Risk level A: Unacceptable risk; additional safeguards must be implemented immediately.

Risk level B: Undesirable risk; additional safeguards must be implemented within 3 months.

Risk level C: Acceptable risk, but only if existing safeguards reduces the risk to as low as reasonably practicable (ALARP) levels.

Risk level D: Acceptable risk, no additional safeguards required.

The severity levels are listed under columns 1, 2, and 3 in Table 1-14. They include human health impacts; direct costs of fire and explosion in dollars; and chemical impacts. The chemical impact is based on a chemical release quantity called a threshold quantity (TQ). Table 1-15 lists TQs for a number of common chemicals.

Table 1-15 Threshold Quantities (TQ) for a Variety of Chemicals

2000 kg = 4400 lbm

1000 kg = 2200 lbm

500 kg = 1100 lbm


Acetic anhydride


Ammonium nitrate fertilizer



Amyl acetate


Calcium cyanide

Amyl nitrate


Carbon disulfide


Ammonium perchlorate


Calcium oxide


Diethyl ether or ethyl ether

Carbon dioxide



Carbon, activated






Copper chloride





Hydrazine, anhydrous

Maleic anhydride

Carbon tetrachloride

Hydrogen, compressed


Copper chlorate



Copper cyanide

Methylamine, anhydrous

Nitrogen, compressed



Nitrous oxide


Potassium cyanide



Propylene oxide

Oxygen, compressed






Phosphoric acid

Ethyl acetate

Sodium cyanide

Potassium fluoride

Ethyl benzene

Sodium peroxide

Potassium nitrate




Formic acid




100 kg = 220 lbm



Hydrogen bromide, anhydrous


Methacrylic acid

Hydrogen chloride, anhydrous

200 kg = 440 lbm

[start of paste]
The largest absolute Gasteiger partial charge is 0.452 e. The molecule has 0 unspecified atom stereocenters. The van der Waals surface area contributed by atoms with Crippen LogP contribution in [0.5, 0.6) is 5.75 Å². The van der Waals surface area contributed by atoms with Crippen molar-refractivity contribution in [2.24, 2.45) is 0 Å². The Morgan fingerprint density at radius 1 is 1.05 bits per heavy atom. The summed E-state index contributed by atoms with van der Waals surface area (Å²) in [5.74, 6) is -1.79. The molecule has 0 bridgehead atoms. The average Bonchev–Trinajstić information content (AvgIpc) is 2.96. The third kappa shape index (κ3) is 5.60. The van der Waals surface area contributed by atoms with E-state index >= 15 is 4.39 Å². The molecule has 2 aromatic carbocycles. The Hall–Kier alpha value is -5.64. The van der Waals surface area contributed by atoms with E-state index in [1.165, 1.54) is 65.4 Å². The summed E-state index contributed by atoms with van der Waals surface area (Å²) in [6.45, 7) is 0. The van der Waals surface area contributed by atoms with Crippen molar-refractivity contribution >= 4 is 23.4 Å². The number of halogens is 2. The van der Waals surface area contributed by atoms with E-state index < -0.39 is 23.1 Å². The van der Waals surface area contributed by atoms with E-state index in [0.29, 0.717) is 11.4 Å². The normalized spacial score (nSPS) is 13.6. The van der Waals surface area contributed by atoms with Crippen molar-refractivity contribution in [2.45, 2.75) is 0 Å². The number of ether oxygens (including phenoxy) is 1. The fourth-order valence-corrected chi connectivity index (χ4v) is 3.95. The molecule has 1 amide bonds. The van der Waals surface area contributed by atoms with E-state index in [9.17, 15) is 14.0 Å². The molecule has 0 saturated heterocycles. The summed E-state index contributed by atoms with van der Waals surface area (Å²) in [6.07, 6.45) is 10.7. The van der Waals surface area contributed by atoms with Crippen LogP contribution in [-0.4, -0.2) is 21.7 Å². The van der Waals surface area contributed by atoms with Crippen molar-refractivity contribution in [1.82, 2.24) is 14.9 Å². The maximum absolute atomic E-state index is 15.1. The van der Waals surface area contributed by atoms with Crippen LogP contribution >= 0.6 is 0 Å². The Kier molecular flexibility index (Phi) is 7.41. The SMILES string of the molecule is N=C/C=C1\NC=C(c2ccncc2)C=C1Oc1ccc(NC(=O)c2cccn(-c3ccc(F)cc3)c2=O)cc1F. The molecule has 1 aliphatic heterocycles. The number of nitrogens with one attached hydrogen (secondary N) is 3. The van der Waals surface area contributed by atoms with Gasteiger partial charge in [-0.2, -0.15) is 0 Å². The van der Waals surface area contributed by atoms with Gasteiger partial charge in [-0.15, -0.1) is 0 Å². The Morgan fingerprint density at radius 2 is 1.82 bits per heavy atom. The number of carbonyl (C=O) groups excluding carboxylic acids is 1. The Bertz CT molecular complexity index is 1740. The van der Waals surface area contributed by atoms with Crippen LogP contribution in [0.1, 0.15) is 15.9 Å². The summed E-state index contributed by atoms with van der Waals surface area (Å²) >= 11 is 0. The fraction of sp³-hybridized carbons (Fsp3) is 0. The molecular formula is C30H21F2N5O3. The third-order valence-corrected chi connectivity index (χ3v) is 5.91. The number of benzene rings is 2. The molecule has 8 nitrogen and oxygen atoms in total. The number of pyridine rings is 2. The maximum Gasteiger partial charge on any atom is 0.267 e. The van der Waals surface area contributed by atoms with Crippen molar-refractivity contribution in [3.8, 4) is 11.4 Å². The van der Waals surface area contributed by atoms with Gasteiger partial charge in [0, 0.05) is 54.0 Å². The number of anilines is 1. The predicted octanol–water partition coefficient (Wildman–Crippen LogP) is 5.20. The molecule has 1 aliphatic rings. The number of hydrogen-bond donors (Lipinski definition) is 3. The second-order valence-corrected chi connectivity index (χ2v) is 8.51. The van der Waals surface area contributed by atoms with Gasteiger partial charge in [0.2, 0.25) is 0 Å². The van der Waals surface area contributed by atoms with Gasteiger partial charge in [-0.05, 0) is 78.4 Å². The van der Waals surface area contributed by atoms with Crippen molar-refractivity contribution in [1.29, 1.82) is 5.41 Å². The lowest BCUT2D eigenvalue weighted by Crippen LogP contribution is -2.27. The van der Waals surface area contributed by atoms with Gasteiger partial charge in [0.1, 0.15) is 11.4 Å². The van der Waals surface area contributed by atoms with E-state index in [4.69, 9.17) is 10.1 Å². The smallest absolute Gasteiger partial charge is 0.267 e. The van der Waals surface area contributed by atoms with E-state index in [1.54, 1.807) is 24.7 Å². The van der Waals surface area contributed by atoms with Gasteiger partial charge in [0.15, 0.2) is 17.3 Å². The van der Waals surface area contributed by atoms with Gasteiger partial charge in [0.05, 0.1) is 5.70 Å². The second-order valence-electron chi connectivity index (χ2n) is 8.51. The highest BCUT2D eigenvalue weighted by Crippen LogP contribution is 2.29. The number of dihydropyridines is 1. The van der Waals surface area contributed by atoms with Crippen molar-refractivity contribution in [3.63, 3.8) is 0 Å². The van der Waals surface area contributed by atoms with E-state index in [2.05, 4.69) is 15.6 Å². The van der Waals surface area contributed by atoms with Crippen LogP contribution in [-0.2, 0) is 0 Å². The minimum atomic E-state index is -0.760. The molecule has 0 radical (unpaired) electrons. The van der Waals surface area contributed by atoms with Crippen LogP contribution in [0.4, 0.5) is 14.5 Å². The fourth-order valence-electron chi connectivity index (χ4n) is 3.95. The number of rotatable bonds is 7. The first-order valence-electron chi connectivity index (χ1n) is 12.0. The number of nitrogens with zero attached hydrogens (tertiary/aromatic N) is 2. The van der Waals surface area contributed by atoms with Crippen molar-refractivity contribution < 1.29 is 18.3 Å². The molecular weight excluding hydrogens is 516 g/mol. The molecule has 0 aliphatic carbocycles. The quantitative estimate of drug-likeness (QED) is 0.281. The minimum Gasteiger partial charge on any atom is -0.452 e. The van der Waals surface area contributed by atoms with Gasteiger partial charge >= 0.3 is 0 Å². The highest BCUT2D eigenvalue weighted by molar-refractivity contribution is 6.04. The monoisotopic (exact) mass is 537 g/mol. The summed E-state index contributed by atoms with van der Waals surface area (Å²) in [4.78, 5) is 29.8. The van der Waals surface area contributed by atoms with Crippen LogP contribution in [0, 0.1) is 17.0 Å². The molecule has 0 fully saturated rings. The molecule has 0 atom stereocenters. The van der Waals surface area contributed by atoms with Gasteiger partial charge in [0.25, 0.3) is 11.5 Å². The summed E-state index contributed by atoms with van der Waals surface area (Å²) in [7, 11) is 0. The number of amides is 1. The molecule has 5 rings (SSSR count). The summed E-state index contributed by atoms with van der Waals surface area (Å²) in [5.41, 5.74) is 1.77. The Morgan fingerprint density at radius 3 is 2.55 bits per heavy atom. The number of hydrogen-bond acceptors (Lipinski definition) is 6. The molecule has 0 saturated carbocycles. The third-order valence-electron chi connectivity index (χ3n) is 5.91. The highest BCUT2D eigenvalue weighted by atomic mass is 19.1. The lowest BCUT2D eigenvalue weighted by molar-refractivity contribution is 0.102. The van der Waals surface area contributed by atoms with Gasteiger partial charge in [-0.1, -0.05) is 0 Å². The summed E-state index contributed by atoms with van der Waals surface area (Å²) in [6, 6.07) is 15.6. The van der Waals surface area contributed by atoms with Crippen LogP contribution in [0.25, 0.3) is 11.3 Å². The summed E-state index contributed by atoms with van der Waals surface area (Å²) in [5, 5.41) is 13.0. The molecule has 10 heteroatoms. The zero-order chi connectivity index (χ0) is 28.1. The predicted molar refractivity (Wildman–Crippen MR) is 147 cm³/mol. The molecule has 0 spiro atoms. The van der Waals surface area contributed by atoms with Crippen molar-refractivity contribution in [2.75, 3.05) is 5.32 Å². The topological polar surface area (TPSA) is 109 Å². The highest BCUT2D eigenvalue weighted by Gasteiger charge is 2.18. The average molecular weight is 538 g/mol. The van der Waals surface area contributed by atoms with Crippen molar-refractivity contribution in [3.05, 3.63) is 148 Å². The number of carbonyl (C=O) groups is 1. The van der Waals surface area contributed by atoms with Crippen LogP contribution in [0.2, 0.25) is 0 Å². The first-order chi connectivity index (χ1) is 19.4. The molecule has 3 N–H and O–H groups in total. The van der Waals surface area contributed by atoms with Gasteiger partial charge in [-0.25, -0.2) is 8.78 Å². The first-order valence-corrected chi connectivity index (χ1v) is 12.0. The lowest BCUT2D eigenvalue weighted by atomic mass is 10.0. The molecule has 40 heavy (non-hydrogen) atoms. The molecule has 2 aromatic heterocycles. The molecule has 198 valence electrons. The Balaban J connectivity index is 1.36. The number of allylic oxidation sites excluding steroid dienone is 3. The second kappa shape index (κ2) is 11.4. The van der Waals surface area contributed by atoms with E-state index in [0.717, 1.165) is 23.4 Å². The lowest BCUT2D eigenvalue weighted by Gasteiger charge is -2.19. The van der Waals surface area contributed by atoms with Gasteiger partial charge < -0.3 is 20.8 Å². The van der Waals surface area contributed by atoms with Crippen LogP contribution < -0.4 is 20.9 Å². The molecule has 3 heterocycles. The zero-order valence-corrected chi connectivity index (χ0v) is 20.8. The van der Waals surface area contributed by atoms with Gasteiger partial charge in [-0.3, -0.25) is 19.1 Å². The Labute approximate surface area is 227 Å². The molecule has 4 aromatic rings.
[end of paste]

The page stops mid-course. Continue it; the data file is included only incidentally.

Methyl acetate

Hydrogen fluoride, anhydrous

Ammonia, anhydrous


Methyl bromide

Carbon monoxide


Methyl mercaptan



Sulfur dioxide

5 kg = 11 lbm




Phenol, molten or solid

25 kg = 55 lbm







Dinitrogen tetroxide

Silver nitrate


Methyl isocyanate

Sodium permanganate Tetrahydrofuran

Hydrogen sulfide

Nitric oxide, compressed


Nitric acid, red fuming

Nitrogen trioxide


Sulfuric acid, fuming





Vinyl acetate



Zinc peroxide


Source: AICHE/CCPS. Details on how to compute the TQ are available from AICHE/CCPS Process Safety Metrics: Guide for Selecting Leading and Lagging Indicator (New York, NY: American Institute of Chemical Engineers, 2018).

The target mitigated event frequency (TMEF) listed with the safety severity level is the minimum frequency level desired for this level of severity. It defines the frequency for acceptable risk.

Some risk matrixes include a severity column based on environmental impacts. However, the environmental impact is implicitly related to the quantity of chemical released: The greater the chemical release, the greater the environmental impact. Thus, environmental impact is implicit in this risk matrix.

The procedure for using the risk matrix of Table 1-14 is as follows:

  1. Select the severity levels from columns 1, 2, and 3 and select the highest level from any of these columns.

  2. Read the Risk Category and Safety Severity Level from the highest row.

  3. Select the likelihood from columns 4 through 7.

  4. Read the risk level from the intersection of the Safety Severity Level row and the Likelihood column.

The risk levels are identified just below the table and define the risk and the required response. The Safety Severity Level contains the TMEF. The TMEF will be useful for the layer of protection analysis (LOPA) method presented in Chapter 11.

The risk matrix provided in Table 1-14 is one specific example; that is, most companies customize the risk matrix to work for their particular situation. Additional methods for determining risk are presented in Chapter 12 on risk assessment.